- Chris Forsberg, ESPN Staff Writer
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Kevin Garnett -- suddenly a 3-point threat?BOSTON -- A collection of postgame news and notes after the Boston Celtics defeated the Toronto Raptors Wednesday evening at TD Garden:
KG SHOWCASES THE THREE-BALL
Move over, Ray Allen. There's a new 3-point threat in town.
Kevin Garnett punctuated a brilliant first-half shooting performance by the Celtics by splashing a 3-pointer from the right wing just before intermission, sending Boston into the break up 22 en route to a 100-64 triumph over the Toronto Raptors on Wednesday night at TD Garden.
It was Garnett's first triple of the season and only his fifth with the Celtics. Sure, he was only 4-for-29 with Boston entering Wednesday's game, but he's now perfect on the season.
So how is his form? We turned to Boston's resident 3-point pros in Allen and Paul Pierce.
"He doesn't shoot a lot of them, but if you look at a lot of the shots he takes, his heel is very close to that 3-point line anyway," Allen said. "When he caught the ball, I was on the side and I was not going to let me get me the ball because I was thinking, 'Shoot, he's very capable.' And I've seen him work on that shot [in practice], so it's not like [he can't make it]. He looked very comfortable when he did it. It wasn't out of his range."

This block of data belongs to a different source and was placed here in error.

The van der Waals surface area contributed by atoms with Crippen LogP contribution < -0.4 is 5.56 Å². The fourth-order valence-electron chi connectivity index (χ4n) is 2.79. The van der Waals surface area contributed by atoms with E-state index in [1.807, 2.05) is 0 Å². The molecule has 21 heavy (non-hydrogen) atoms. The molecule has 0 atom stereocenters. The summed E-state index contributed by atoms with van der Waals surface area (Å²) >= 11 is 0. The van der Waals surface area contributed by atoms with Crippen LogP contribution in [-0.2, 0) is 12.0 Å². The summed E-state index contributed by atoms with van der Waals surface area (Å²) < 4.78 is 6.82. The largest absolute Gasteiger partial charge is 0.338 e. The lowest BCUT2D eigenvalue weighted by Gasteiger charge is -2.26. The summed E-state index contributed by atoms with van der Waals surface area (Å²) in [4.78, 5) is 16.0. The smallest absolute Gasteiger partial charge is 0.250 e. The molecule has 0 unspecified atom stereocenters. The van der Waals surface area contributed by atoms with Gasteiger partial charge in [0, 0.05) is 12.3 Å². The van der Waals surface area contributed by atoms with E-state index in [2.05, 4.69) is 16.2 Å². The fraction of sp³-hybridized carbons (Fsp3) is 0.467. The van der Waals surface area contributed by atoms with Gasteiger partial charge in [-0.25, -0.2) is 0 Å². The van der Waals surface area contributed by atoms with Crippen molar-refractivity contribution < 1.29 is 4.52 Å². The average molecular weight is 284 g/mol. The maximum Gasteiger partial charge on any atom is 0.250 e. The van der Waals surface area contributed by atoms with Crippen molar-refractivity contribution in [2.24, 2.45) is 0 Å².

Added Pierce: “I tell him all the time he should shoot more 3s. I see him take 3s all the time in practice and he knocks them down consistently. A lot of his long-range 2-pointers are almost near the 3[-point line], so it’s only one step back. I know that if he started taking them, maybe he would start making more of them. He has that kind of range."
It's easy to forget, but Garnett utilized the shot more often during the early days of his career. He's creeping up on 600 career 3-point attempts, though he's connected on a mere 169-of-597 (28.3 percent). Back during the 2001-02 season, Garnett put up a career-high 116 attempts, making 37 of them (31.9 percent). He often closes his practice workouts by going around the arc and routinely splashes a noteworthy amount of his 3-point attempts.
Even so, Doc Rivers would prefer Garnett stick to the 19-footers. Asked about making the 3-pointer Wednesday, Rivers playfully quipped, "That's the worst thing that could have happened."
PAVLOVIC'S ROLE GROWING WITH CONFIDENCE
Rivers has often expressed frustration in being unable to get more out of reserve swingman Sasha Pavlovic during his time in Boston, but a recent spate of injuries, coupled with Marquis Daniels' inconsistency, have afforded Pavlovic another opportunity and he's making the most of it.
Pavlovic chipped in 6 points, 2 rebounds, 2 blocked shots and an assist over 21:26 in Wednesday win. He missed his final five shots, but the key is he never stopped shooting, which is an encouraging sign from a player who appears to have leapfrogged Marquis Daniels on the depth chart.
"He’s a good, solid player that, for whatever reason, has been up and down with himself," Rivers said. "I think he’s more hard on himself than the coaches probably."